Site / Subdivision: Oh what a tangled web we weave…
Feel like you’re not an expert on these? You’re not alone! In this article we’ll cover the basics as well as some of the tricky stuff.
Site and Subdivision (Sub-D) Bonds are both similar for the surety. A Site Bond is needed when a business expands their facilities whereas Sub-D arises on residential development projects.
In both cases, the property owner or developer has obtained zoning board approval to proceed, but is required to build certain elements the township wants such as sidewalks, roads or lighting. Contractors call this “site work,” thus the name Site Bond. Site bonds do not concern the construction of the buildings. “Improved Lots” are property where such elements have been completed.
This required work is collectively called the Public Improvements. A township engineer will prepare an “Engineers Estimate” with an estimated current cost for each item. The bond amount is the sum of these costs plus an added cushion in case the bond is called at a future date when construction costs are higher.
The purpose of all Site and Sub-D Bonds is to guarantee that public improvements will be built at the developer or surety’s expense, not the taxpayers. For example, if the developer fails to topcoat the road, the township makes a bond claim and the surety must complete the work.
How Site & Sub-D differs from Performance Bonds:
- There is no contract with the obligee (township)
- The obligee is not paying for the work. It is self-funded by the principal (property owner)
- There is no definite completion date
FIRST TANGLED WEB: Since the work is self-funded, the property owner must either have cash on hand or arrange for a construction loan. If the latter, it is likely that the property in question will be collateral for the lender. This means in the event of the principals failure (such as bankruptcy), the bank becomes the new property owner but the surety remains obligated to the township.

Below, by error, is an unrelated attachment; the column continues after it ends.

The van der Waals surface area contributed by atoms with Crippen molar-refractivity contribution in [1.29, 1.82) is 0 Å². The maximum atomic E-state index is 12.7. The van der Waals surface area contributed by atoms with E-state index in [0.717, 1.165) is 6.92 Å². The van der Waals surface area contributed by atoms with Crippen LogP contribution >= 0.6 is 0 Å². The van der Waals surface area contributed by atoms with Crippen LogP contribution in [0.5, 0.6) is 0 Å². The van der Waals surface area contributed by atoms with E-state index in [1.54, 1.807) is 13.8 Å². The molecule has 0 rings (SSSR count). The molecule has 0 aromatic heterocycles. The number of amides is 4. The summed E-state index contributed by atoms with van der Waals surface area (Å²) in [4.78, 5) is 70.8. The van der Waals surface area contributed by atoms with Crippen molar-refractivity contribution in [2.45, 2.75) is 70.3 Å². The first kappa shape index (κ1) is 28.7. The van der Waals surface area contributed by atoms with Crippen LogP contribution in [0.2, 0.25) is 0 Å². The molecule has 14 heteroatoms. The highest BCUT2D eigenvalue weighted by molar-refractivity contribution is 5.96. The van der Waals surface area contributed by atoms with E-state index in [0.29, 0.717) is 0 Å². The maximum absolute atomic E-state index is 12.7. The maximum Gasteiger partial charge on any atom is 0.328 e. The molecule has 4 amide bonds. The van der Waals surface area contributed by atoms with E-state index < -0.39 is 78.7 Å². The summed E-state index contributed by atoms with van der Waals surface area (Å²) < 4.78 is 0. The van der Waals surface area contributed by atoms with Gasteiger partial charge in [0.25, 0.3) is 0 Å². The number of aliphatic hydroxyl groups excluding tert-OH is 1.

In the borrowers absence the bank has no obligation to disburse the remainder of the loan (the purpose of which was to improve and increase the value of property THE BANK NOW OWNS) – but the surety is still required to complete the work.
Untangle this by obtaining a “Set Aside Letter” from the lender prior to issuing the bond. This requires the bank to continue disbursing funds to the surety in the event of the borrower’s failure – with no pay back required. In this manner, the work can be completed as intended.
SECOND TANGLED WEB: When the property owner hires a contractor to build the public improvements, it is not uncommon to require the construction firm to obtain the Site / Sub-D bond. After all, the contractor may already have a surety relationship. Problem: In the event of the property owner’s default, the construction contract is terminated however the Site / Sub-D bond obligation remains in force. No more money is coming to the contractor to complete the work. The contractor is now solely responsible to the township and the surety and must self-fund the completion of improvements for property they do not own.
Untangle this one by a) requiring the developer, not the contractor, to be the bond applicant, or b) at least get the financial statements and indemnity of the developer so the contractor is not solely obligated to the surety and township, and c) a set-aside letter or escrow account (for funding by cash) could still be required.
Summary: Key questions are:
- Who will build the public improvements?
- If built under a construction contract, is it bonded to the developer? (Performance and Payment Bond)
- How will the work be paid for?
- How will the surety be funded in the event of failure by the property owner?